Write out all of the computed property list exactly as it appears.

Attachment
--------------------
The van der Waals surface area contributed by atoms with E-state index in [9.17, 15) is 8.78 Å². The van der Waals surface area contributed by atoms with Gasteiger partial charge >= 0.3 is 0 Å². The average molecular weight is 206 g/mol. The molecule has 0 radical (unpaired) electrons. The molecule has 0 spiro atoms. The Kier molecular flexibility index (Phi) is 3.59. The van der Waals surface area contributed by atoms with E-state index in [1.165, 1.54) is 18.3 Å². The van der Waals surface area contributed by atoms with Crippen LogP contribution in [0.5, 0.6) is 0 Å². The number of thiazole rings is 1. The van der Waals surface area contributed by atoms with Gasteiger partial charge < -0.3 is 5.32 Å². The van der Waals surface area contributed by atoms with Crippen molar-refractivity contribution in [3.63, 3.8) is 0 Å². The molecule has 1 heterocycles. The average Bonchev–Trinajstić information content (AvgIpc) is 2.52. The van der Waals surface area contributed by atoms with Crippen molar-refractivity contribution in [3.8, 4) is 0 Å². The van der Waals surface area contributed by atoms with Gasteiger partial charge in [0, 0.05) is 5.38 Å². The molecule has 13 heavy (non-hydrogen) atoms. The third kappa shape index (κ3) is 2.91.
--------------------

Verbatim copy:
The van der Waals surface area contributed by atoms with E-state index in [9.17, 15) is 8.78 Å². The van der Waals surface area contributed by atoms with Gasteiger partial charge >= 0.3 is 0 Å². The average molecular weight is 206 g/mol. The molecule has 0 radical (unpaired) electrons. The molecule has 0 spiro atoms. The Kier molecular flexibility index (Phi) is 3.59. The van der Waals surface area contributed by atoms with E-state index in [1.165, 1.54) is 18.3 Å². The van der Waals surface area contributed by atoms with Crippen LogP contribution in [0.5, 0.6) is 0 Å². The number of thiazole rings is 1. The van der Waals surface area contributed by atoms with Gasteiger partial charge < -0.3 is 5.32 Å². The van der Waals surface area contributed by atoms with Crippen molar-refractivity contribution in [3.63, 3.8) is 0 Å². The molecule has 1 heterocycles. The average Bonchev–Trinajstić information content (AvgIpc) is 2.52. The van der Waals surface area contributed by atoms with Crippen molar-refractivity contribution in [3.8, 4) is 0 Å². The van der Waals surface area contributed by atoms with Gasteiger partial charge in [0, 0.05) is 5.38 Å². The molecule has 13 heavy (non-hydrogen) atoms. The third kappa shape index (κ3) is 2.91.